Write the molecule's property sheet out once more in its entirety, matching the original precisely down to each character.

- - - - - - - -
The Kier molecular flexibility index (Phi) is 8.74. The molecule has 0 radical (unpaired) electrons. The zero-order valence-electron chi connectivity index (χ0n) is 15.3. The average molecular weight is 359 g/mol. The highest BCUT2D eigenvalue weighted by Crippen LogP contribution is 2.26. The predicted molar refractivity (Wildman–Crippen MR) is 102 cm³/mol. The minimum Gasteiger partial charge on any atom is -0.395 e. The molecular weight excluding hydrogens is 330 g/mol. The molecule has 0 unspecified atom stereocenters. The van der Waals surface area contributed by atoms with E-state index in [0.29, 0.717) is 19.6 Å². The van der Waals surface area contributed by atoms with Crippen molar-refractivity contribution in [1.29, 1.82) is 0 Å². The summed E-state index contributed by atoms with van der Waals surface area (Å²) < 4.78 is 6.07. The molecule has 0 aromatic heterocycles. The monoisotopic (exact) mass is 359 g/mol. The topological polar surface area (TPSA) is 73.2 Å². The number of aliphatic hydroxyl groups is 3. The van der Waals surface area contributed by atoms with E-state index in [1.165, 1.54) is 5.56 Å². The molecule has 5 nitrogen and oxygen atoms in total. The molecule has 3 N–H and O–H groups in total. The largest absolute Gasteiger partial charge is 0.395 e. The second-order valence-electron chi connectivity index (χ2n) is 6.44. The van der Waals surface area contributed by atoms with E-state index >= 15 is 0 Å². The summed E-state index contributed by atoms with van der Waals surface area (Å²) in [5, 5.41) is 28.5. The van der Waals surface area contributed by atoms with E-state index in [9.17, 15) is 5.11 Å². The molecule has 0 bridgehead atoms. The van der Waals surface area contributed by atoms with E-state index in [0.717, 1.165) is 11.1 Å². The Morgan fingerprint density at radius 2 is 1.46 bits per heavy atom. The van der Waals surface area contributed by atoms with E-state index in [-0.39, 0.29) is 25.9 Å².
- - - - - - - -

The Kier molecular flexibility index (Phi) is 8.74. The molecule has 0 radical (unpaired) electrons. The zero-order valence-electron chi connectivity index (χ0n) is 15.3. The average molecular weight is 359 g/mol. The highest BCUT2D eigenvalue weighted by Crippen LogP contribution is 2.26. The predicted molar refractivity (Wildman–Crippen MR) is 102 cm³/mol. The minimum Gasteiger partial charge on any atom is -0.395 e. The molecular weight excluding hydrogens is 330 g/mol. The molecule has 0 unspecified atom stereocenters. The van der Waals surface area contributed by atoms with E-state index in [0.29, 0.717) is 19.6 Å². The van der Waals surface area contributed by atoms with Crippen molar-refractivity contribution in [1.29, 1.82) is 0 Å². The summed E-state index contributed by atoms with van der Waals surface area (Å²) < 4.78 is 6.07. The molecule has 0 aromatic heterocycles. The monoisotopic (exact) mass is 359 g/mol. The topological polar surface area (TPSA) is 73.2 Å². The number of aliphatic hydroxyl groups is 3. The van der Waals surface area contributed by atoms with E-state index in [1.165, 1.54) is 5.56 Å². The molecule has 5 nitrogen and oxygen atoms in total. The molecule has 3 N–H and O–H groups in total. The largest absolute Gasteiger partial charge is 0.395 e. The second-order valence-electron chi connectivity index (χ2n) is 6.44. The van der Waals surface area contributed by atoms with E-state index >= 15 is 0 Å². The summed E-state index contributed by atoms with van der Waals surface area (Å²) in [5, 5.41) is 28.5. The van der Waals surface area contributed by atoms with E-state index in [9.17, 15) is 5.11 Å². The molecule has 0 bridgehead atoms. The van der Waals surface area contributed by atoms with E-state index in [0.717, 1.165) is 11.1 Å². The Morgan fingerprint density at radius 2 is 1.46 bits per heavy atom. The van der Waals surface area contributed by atoms with E-state index in [-0.39, 0.29) is 25.9 Å².